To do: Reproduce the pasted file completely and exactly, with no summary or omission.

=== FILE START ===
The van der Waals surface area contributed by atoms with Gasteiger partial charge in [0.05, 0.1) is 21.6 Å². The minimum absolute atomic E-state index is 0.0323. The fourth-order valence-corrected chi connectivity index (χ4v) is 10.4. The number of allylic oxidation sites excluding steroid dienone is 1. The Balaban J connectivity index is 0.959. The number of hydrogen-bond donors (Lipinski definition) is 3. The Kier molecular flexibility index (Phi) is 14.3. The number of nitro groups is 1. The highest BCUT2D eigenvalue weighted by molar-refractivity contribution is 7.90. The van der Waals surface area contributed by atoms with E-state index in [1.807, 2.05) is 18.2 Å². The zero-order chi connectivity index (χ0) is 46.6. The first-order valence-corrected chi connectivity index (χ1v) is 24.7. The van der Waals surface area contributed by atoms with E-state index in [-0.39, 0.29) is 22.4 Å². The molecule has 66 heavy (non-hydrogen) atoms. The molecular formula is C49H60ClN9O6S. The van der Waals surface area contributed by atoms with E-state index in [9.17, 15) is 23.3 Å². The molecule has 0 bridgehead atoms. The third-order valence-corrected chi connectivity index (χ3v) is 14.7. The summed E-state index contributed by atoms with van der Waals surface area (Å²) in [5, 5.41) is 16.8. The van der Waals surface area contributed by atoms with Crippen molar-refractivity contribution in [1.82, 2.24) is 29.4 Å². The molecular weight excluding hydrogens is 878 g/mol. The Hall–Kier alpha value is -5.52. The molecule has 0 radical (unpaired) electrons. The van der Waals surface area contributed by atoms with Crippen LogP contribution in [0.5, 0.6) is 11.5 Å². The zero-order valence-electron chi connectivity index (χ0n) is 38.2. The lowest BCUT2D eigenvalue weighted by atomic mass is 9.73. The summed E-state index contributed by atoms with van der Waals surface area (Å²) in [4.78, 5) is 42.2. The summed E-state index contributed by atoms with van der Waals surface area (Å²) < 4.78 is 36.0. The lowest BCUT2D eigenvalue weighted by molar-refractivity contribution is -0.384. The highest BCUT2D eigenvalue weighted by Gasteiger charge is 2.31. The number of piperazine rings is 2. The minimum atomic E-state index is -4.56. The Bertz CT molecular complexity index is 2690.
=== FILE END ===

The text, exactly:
The van der Waals surface area contributed by atoms with Gasteiger partial charge in [0.05, 0.1) is 21.6 Å². The minimum absolute atomic E-state index is 0.0323. The fourth-order valence-corrected chi connectivity index (χ4v) is 10.4. The number of allylic oxidation sites excluding steroid dienone is 1. The Balaban J connectivity index is 0.959. The number of hydrogen-bond donors (Lipinski definition) is 3. The Kier molecular flexibility index (Phi) is 14.3. The number of nitro groups is 1. The highest BCUT2D eigenvalue weighted by molar-refractivity contribution is 7.90. The van der Waals surface area contributed by atoms with E-state index in [1.807, 2.05) is 18.2 Å². The zero-order chi connectivity index (χ0) is 46.6. The first-order valence-corrected chi connectivity index (χ1v) is 24.7. The van der Waals surface area contributed by atoms with E-state index in [-0.39, 0.29) is 22.4 Å². The molecule has 66 heavy (non-hydrogen) atoms. The molecular formula is C49H60ClN9O6S. The van der Waals surface area contributed by atoms with E-state index in [9.17, 15) is 23.3 Å². The molecule has 0 bridgehead atoms. The third-order valence-corrected chi connectivity index (χ3v) is 14.7. The summed E-state index contributed by atoms with van der Waals surface area (Å²) in [5, 5.41) is 16.8. The van der Waals surface area contributed by atoms with Crippen molar-refractivity contribution in [1.82, 2.24) is 29.4 Å². The molecular weight excluding hydrogens is 878 g/mol. The Hall–Kier alpha value is -5.52. The molecule has 0 radical (unpaired) electrons. The van der Waals surface area contributed by atoms with Crippen LogP contribution in [0.5, 0.6) is 11.5 Å². The zero-order valence-electron chi connectivity index (χ0n) is 38.2. The lowest BCUT2D eigenvalue weighted by atomic mass is 9.73. The summed E-state index contributed by atoms with van der Waals surface area (Å²) in [4.78, 5) is 42.2. The summed E-state index contributed by atoms with van der Waals surface area (Å²) < 4.78 is 36.0. The lowest BCUT2D eigenvalue weighted by molar-refractivity contribution is -0.384. The highest BCUT2D eigenvalue weighted by Gasteiger charge is 2.31. The number of piperazine rings is 2. The minimum atomic E-state index is -4.56. The Bertz CT molecular complexity index is 2690.